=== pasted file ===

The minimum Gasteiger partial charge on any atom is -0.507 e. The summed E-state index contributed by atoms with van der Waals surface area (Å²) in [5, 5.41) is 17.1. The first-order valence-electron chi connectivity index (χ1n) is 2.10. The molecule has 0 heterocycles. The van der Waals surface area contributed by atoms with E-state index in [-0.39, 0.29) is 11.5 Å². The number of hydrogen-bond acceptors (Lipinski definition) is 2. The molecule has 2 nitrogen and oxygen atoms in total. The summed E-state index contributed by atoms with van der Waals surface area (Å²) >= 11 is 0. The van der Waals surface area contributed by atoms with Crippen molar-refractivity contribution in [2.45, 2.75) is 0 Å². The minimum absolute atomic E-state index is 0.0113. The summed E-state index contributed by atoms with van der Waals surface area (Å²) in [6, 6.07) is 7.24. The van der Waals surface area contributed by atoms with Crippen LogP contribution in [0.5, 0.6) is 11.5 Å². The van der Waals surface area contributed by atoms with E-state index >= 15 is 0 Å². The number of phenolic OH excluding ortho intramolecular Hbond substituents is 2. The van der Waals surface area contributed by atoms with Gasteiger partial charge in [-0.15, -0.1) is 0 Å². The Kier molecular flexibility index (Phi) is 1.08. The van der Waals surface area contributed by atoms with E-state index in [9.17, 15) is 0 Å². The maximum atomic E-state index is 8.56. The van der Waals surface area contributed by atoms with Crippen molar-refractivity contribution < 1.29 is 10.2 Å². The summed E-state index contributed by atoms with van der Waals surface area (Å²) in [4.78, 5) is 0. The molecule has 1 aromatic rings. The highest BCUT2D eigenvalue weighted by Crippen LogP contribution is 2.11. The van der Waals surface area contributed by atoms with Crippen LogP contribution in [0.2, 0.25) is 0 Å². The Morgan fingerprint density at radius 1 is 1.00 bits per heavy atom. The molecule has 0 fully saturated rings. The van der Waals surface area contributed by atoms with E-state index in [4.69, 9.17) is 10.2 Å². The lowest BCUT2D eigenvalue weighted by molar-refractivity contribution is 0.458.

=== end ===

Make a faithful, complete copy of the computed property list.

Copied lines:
The minimum Gasteiger partial charge on any atom is -0.507 e. The summed E-state index contributed by atoms with van der Waals surface area (Å²) in [5, 5.41) is 17.1. The first-order valence-electron chi connectivity index (χ1n) is 2.10. The molecule has 0 heterocycles. The van der Waals surface area contributed by atoms with E-state index in [-0.39, 0.29) is 11.5 Å². The number of hydrogen-bond acceptors (Lipinski definition) is 2. The molecule has 2 nitrogen and oxygen atoms in total. The summed E-state index contributed by atoms with van der Waals surface area (Å²) >= 11 is 0. The van der Waals surface area contributed by atoms with Crippen molar-refractivity contribution in [2.45, 2.75) is 0 Å². The minimum absolute atomic E-state index is 0.0113. The summed E-state index contributed by atoms with van der Waals surface area (Å²) in [6, 6.07) is 7.24. The van der Waals surface area contributed by atoms with Crippen LogP contribution in [0.5, 0.6) is 11.5 Å². The van der Waals surface area contributed by atoms with E-state index >= 15 is 0 Å². The number of phenolic OH excluding ortho intramolecular Hbond substituents is 2. The van der Waals surface area contributed by atoms with Gasteiger partial charge in [-0.15, -0.1) is 0 Å². The Kier molecular flexibility index (Phi) is 1.08. The van der Waals surface area contributed by atoms with E-state index in [9.17, 15) is 0 Å². The maximum atomic E-state index is 8.56. The van der Waals surface area contributed by atoms with Crippen molar-refractivity contribution < 1.29 is 10.2 Å². The summed E-state index contributed by atoms with van der Waals surface area (Å²) in [4.78, 5) is 0. The molecule has 1 aromatic rings. The highest BCUT2D eigenvalue weighted by Crippen LogP contribution is 2.11. The van der Waals surface area contributed by atoms with Crippen LogP contribution in [0.2, 0.25) is 0 Å². The Morgan fingerprint density at radius 1 is 1.00 bits per heavy atom. The molecule has 0 fully saturated rings. The van der Waals surface area contributed by atoms with E-state index in [4.69, 9.17) is 10.2 Å². The lowest BCUT2D eigenvalue weighted by molar-refractivity contribution is 0.458.